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Old 12-11-2015, 09:14 AM
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My first cruise was with Bonnie Hunter and it was actually her first quilting cruise as well. It was fantastic! Made many new friends, still keep in contact via Facebook. It was so much fun going to the scrappy table and sharing everyones scraps of different fabrics.I ended up with such variety in my "Mai Tai in Paradise" quilt. It was a place where you could dig through the trash can assessing scraps and no one thought you odd! It was such fun. I also love photography and got lovely photos while on land! Go.... Enjoy whichever teacher you choose. I originally knew no one and had a blast!
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Old 12-11-2015, 09:16 AM
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I work in a little quilt shop in the harbor area on Kauai, HI. During this fall we have had visitors from three different quilting cruises -- they were delighted to find a shop within walking distance (we can see the ship!). All were larger ships on longer cruises (re-positioning cruises in the fall, from Alaska & northern ports moving to warmer climates) so plenty of days to do other things while on board as well as exploring while in port. Machines were supplied, and the quilters -- 30-40 on two, a group of about 20 on the last one -- I do not know if bringing your own machine was an option, the last one was definitely showcasing a new machine from a major maker, so trial runs for possible sales. In at least two cases, there were excursions buses to take quilters to the LQS here (3 shops) -- all three cruises visited the larger Hawaiian Islands, and these trips included visits to shops there as well.

Many of the quilters were traveling with spouses -- there were other groups on the cruises as well -- at least one had a large knitting group. The classes and machines were set up in a conference room, so no need to move stuff around. On larger ships with many resources, other groups formed as well -- the cruise folks supply lots of options to keep their guests occupied.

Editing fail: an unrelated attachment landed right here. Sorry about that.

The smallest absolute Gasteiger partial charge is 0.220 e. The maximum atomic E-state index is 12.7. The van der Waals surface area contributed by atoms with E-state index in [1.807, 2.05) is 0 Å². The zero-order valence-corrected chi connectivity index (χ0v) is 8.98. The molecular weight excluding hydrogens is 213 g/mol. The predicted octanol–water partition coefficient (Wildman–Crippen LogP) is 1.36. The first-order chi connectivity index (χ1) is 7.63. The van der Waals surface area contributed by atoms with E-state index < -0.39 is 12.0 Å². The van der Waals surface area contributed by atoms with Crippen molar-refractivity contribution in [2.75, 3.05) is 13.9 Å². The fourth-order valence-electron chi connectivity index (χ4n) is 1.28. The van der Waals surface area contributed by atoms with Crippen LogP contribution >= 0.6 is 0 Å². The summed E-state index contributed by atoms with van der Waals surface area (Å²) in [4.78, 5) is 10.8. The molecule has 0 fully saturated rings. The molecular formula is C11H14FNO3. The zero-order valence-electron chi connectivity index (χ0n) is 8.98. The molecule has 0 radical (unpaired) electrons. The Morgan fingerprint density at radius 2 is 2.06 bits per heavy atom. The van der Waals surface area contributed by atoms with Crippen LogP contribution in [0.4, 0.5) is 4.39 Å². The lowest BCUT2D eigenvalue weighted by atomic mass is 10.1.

There are some real advantages to a quilting class event on a cruise -- besides meeting other quilters and taking classes, finding time to devote to your craft without the interruptions of home life is probably the best --no cooking, no cleaning, no running kids from here to there! And when it all comes down to it, you get the quilting classes along with the cruise, with only the cost of the class -- certainly cost competitive with going to a major city for a major quilt show, having to pay for airfare (and/or travel expenses), entry fees, hotel, rental car, food, etc. as well as the classes too -- which might be very full, have time limitations, and offer less personal help.

So taking a class while on a cruise might be an interesting option -- and getting to know other quilters from across the world in a relaxed atmosphere is an experience not available except in this kind of situation.
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Old 12-11-2015, 11:06 AM
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I went on a Quilting Cruise a couple of years ago, but would never do it again. To go on a designated cruise such as for quilting was just to hard for me to be a student and a tourist. It was my first cruise and I missed so much that went on on the ship. I missed lots of fun things. It was not the friendliest of sewing companions either. There were 3 clicks that came together and they pretty much stuck to themselves.
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Old 12-14-2015, 10:41 PM
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Check Bonnie Hunter's blog. People love her trips. She has 2 planned for 2016. They sell out quickly too.